1st Thai Meal

Getting used to the currency is a challenge at first and the exchange rate was really bad, but everything is so cheap here it’s amazing.  You can get a great meal and a drink for the equivalent of 4 USD.  The first night out was really nice and I was happy that everything exceeded my expectations.  As you know nothing can ever be perfect.  After going to bed around midnight we were all woken up at about 5 a.m. by what sounded like a fire breathing dragon snoring in the bunk next to us.  We all started making comments and asking each other who could be making such a horrendous noise and we found out it was none of us.  Then his alarm clock started going off on his phone and instead of turning it off he kept pressing snooze for the next hour.  It got to the point where one of us had to move his phone closer to his pillow and yell in his ear a few times.  Nothing worked.  So we had to deal with the noise for another 2 hours before getting up and out of there.  Luckily we wanted to wake up early to get a head start on the day.  We never found out who the perpetrator was but we were happy to see that he left the next day.

Chillin outside the Hostel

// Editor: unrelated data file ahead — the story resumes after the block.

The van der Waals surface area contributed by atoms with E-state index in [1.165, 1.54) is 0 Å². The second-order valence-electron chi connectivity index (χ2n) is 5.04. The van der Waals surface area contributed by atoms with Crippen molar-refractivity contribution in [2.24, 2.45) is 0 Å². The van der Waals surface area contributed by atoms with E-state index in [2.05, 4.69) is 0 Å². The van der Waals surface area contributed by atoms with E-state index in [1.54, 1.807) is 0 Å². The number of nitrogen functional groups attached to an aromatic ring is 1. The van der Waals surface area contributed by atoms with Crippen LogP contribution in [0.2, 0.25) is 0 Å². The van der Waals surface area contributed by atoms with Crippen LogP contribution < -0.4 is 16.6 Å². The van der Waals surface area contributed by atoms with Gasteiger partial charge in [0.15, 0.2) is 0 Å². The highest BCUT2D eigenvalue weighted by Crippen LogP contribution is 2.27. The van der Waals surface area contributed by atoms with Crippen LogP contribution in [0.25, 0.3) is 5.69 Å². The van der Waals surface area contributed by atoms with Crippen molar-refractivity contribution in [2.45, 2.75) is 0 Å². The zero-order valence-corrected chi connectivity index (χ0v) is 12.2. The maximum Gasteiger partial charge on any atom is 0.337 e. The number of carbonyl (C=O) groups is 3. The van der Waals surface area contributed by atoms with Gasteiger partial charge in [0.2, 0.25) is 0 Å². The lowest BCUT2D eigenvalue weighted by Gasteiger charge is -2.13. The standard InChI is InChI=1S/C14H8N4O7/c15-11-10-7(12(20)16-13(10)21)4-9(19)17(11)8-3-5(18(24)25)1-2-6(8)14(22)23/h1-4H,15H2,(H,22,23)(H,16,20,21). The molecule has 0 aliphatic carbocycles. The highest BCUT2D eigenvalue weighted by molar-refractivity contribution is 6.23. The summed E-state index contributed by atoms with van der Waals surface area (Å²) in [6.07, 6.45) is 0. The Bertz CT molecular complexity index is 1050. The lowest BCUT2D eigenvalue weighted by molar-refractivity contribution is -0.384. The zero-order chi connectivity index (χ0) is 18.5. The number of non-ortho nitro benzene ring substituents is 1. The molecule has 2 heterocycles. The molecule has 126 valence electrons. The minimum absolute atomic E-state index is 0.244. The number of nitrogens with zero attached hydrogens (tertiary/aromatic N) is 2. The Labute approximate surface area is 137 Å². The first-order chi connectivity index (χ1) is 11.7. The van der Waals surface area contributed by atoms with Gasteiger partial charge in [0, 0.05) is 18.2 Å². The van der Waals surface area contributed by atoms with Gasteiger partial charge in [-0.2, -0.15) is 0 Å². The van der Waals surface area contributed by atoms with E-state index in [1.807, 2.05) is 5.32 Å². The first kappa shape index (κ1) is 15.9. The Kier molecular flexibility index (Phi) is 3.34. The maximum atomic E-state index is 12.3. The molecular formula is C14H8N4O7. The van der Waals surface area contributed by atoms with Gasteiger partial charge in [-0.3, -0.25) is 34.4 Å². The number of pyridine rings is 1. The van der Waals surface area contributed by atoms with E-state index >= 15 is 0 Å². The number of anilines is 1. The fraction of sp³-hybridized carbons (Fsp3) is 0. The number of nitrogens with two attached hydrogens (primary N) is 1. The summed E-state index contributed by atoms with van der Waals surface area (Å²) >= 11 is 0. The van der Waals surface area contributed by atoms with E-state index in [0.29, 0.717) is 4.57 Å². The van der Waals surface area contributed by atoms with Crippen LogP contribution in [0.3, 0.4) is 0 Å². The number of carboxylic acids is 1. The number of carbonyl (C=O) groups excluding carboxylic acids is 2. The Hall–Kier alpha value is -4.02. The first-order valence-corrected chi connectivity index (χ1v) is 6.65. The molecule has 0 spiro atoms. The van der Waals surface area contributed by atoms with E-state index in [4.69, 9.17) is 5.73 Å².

Bangkok Day 2:

We were only staying in Bangkok for one more day so we had to make the most of it and that we did.  We walked to the closest Buddhist temples and started there.  The temples are absolutely gorgeous.  They are ornately decorated with gold, jewels, marble, and beautiful mosaic patterns.  Even though I don’t know that much about the Buddhist religion it was a nice cultural experience to tour the temples.

We happened to meet a Thai man who was happy to give us some advice on how to make the most of our day.  We trusted his advice and went for it.  In Thailand there is a mode of transportation called a “Tuk Tuk” that can be fairly cheap.  The tuk tuk is like a motorized bike with a roof that sits three in the back.  The minute I got on the tuk tuk and started zooming in and out of traffic I felt like I was really in Thailand.

Tuk Tuking It

We started our day with a river tour on a traditional boat. On the river tour we saw the traditional homes of the Thai people and we saw some floating markets where people are selling fruits and other food out of small canoes.

Floating Market